All along we knew this “special issue” was an experiment and that we were holding up the performance itself as a piece of research. I hope that comes across. I have thought a lot since about the words “article” and “script”. For a long time during the production process the script was deemed an article but it just didn’t fall into the structures required, so such anomalies like citations sat very precariously because according to automatic correcting there were “references with no citations” Ouch! In the end we settled for a “Source List” to avoid the “computer says no” error. Essentially it’s important to remember though that this piece of work has always been a research piece. The work is the research.

So that’s a little bit on the why and how of making the augmented script. I hope it’s a useful signpost.

Here’s the link to the online version   – and let me know if you would like a hard copy.

Signpost 3 – Audience Responses – coming soon.

Signpost 1:

Introduction by Jenny Hughes.

This gives a framing for the research work on performance and poverty.  Jenny sets the performance research within the context of interrogating neo-liberalism and the idea of giving account/performing value within an economic and performative framework.  It sets performance within the austerity/poverty window and is important for current political discourse.  More importantly here there is  a list of all the wonderful people who contributed to the making of ‘The House’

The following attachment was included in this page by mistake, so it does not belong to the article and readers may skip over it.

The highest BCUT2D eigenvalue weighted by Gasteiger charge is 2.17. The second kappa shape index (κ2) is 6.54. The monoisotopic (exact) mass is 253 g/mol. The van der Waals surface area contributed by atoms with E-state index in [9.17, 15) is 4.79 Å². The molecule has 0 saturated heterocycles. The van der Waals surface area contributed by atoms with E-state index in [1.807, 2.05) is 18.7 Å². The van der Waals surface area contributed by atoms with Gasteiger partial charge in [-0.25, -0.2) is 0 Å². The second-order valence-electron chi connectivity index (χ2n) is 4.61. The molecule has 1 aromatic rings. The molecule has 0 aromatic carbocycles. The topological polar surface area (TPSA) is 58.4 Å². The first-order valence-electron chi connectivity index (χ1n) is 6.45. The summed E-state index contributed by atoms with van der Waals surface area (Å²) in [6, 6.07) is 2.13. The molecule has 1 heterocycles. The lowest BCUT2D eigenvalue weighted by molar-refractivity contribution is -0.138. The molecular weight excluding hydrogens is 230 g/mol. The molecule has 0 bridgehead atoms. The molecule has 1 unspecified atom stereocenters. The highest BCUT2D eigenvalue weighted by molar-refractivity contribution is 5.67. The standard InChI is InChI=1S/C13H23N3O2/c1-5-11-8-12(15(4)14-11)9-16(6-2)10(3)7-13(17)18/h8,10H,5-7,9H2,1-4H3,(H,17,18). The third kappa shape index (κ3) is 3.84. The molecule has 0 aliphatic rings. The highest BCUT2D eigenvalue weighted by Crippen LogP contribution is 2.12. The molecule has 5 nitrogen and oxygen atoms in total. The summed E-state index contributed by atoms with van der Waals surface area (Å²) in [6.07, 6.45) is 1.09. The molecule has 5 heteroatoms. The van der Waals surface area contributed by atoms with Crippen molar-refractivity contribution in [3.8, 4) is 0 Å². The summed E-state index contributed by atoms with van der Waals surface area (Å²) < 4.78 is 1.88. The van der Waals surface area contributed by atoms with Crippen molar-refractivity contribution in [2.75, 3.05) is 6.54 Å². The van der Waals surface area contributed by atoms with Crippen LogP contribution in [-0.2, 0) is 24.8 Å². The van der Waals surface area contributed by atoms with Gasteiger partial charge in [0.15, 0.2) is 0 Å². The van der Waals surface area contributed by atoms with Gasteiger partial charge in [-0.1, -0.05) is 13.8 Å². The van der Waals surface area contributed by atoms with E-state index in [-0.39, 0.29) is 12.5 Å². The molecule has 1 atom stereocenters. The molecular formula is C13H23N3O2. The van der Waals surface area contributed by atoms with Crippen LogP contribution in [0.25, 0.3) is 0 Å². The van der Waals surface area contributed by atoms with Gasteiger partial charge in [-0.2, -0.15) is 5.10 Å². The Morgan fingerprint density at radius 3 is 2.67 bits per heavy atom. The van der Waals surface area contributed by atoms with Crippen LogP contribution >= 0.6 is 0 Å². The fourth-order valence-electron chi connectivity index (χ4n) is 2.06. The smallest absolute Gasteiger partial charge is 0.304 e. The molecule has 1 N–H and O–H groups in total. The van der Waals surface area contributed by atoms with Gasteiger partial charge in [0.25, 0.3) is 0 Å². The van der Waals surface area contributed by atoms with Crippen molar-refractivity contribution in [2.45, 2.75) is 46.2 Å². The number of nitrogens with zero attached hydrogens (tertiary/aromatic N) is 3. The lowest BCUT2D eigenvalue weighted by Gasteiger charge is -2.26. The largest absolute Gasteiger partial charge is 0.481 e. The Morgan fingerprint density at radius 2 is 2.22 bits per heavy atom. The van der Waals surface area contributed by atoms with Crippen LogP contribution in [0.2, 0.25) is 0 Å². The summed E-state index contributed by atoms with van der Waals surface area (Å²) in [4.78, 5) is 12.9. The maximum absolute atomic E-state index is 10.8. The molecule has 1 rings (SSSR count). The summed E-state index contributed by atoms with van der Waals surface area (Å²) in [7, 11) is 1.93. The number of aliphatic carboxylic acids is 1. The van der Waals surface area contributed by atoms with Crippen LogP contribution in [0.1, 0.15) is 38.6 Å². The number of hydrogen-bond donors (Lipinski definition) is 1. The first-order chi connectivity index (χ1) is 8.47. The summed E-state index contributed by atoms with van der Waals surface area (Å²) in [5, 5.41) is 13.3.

Jenny Hughes’ introduction to the curated portfolio in five parts ‘The House -researching theatre performance, poverty’  (Studies in Theatre and Performance 37:1)

Other links to The House:

Special Issue: ‘The House – theatre, performance, poverty’ (31:1 Routledge, Oxford 2017)

Sing for Your Supper (Lateral USA 2016)

This is the Poor Theatres project I worked on with Jenny Hughes from University of Manchester.  It has a separate blog which you can view here .

The House Trailer

Developing the Scratch Performance

Extracts from Discussion with Jenny Hughes post scratch

Leave a Reply

Your email address will not be published. Required fields are marked *